The Agulhas National Park – A fairly unspoilt coastline

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Standing at Africa’s southernmost tip is a remarkable experience.  And now, Africa’s southernmost tip is a step closer to everyone, regardless of age or fitness level. 

This month saw the opening of a kilometer (0.62 mile) long boardwalk in the Agulhas National Park, taking you from the Agulhas Lighthouse to the continent’s southernmost point.  The point of view is exactly 34° 49‘ 57“ South and 20° 00‘ 12“ East.  Here, the Indian and Atlantic oceans meet.  Celebrating uninterrupted views and Africa’s geography, this point is not only highly significant, but most popular as well!  In this sense, the boardwalk is expected to bring greater protection to the area, preventing damage to the sensitive environment by the amount of people moving through the area. 

The Agulhas National Park protects a fairly unspoilt coastline, and although the weather is windy, most days bring sunshine.  The cultural aspect of the national park is highly acclaimed. Thousands of years ago, the indigenous Khoi-khoi people lived off the Agulhas land, fishing with traditional tidal traps and benefitting from the medical value of indigenous plants. An estimated 2,000 plant species have been recorded for the 209.6 square kilometer (81 square miles) national park, many of which bloom between May and September. The park also falls within the Cape Floral Kingdom UNESCO World Heritage Site, recognizing the natural importance and beauty of the Cape’s flowers. To protect this, there are numerous conservation projects in place, combining both land use and conservation of the fragile Agulhas plain.    

The Agulhas coastline is also associated with sea miseries as seafarers tried to safely cross the Atlantic-Indian current crossing.  The Cape Agulhas route formed part of what was traditionally known as the “Cape of Storms” – with many shipwrecks and archaeological ruins remaining till today.  After decades of fund raising, the Agulhas Lighthouse was finally lit in 1849.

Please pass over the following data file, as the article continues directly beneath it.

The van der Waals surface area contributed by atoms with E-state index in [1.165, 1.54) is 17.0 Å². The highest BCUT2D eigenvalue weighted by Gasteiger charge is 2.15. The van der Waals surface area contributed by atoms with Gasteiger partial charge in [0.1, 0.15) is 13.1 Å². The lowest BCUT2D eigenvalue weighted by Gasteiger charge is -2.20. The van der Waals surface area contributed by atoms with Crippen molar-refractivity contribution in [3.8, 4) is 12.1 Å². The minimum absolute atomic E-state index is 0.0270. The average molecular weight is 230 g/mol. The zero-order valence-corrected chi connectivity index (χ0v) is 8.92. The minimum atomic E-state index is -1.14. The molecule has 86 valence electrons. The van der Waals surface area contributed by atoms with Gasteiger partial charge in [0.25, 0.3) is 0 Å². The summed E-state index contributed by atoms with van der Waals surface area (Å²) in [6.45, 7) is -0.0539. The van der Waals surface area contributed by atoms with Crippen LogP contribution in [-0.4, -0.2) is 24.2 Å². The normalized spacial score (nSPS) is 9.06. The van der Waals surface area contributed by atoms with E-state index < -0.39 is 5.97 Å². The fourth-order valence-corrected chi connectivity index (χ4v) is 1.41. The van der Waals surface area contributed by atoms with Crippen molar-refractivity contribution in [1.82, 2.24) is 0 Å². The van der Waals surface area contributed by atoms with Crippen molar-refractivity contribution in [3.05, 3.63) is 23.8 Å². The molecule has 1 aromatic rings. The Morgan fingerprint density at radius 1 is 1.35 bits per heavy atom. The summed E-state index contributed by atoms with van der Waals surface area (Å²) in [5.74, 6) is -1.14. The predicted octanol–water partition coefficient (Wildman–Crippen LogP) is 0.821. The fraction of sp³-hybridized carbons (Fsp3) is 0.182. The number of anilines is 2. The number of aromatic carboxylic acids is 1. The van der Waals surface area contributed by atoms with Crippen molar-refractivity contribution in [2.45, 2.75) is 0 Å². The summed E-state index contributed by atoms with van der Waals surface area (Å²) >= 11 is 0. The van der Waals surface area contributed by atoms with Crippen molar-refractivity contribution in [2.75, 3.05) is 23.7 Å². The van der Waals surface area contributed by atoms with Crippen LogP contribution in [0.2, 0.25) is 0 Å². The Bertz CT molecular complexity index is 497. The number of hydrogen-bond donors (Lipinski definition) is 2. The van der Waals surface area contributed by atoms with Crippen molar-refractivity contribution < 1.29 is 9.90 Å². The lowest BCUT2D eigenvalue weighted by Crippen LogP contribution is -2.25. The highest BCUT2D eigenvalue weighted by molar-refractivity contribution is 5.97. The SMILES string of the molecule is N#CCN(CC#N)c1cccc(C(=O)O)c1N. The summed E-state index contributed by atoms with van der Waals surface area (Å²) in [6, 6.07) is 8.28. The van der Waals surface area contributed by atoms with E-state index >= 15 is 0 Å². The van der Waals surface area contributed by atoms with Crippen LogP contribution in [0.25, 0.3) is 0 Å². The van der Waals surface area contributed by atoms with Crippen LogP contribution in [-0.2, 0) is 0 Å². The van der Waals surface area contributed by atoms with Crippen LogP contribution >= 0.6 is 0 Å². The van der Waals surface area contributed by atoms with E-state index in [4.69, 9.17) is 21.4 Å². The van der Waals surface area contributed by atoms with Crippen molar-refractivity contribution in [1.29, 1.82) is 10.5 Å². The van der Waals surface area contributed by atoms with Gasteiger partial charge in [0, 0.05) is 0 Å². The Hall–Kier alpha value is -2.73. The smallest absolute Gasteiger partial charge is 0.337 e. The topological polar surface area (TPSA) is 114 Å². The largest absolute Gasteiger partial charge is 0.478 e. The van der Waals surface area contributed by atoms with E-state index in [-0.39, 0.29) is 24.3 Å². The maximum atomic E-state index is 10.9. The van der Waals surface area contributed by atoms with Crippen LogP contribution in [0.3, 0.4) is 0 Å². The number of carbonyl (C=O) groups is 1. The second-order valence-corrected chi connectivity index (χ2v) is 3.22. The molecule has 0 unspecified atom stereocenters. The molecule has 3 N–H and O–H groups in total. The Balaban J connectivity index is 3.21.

The lighthouse design was taken from Egypt’s Pharos of Alexandria Lighthouse, and although the latter was rebuild in recent years, the early versions of both lighthouses remained similar.  The light that aided the safety of early seafarers was operated on tail fat of sheep for many decades, only to be replaced by oil in 1905.  In 1968, the lighthouse closed down for operation but luckily, it remains open for visitors to explore.  Today, the Agulhas Lighthouse is a national monument and museum and with its views and collection of interesting historic information, it is well worth a visit. 

Many a traveler through Africa include Africa’s southernmost tip as a “must-see” in the itinerary.  A mere two and a half hours’ drive from Cape Town, and flanked by the small coastal villages L’Agulhas and Struisbaai, visiting Africa’s southernmost tip is a highly enjoyable experience.  It is said that many centuries ago, Portuguese explorers determined that at this point, there was no difference between true and magnetic north, although this has changed ever since.  If you want to experience Africa’s southernmost point in its current rustic and quiet environment, do so without delay as the boardwalk is the first phase part of a greater precinct development, which will bring more people and activities to the area.  Although the development will remain under the magnifying glass of local environmental legislation and conservation enthusiasts, it will bring a changed atmosphere to the Agulhas point.

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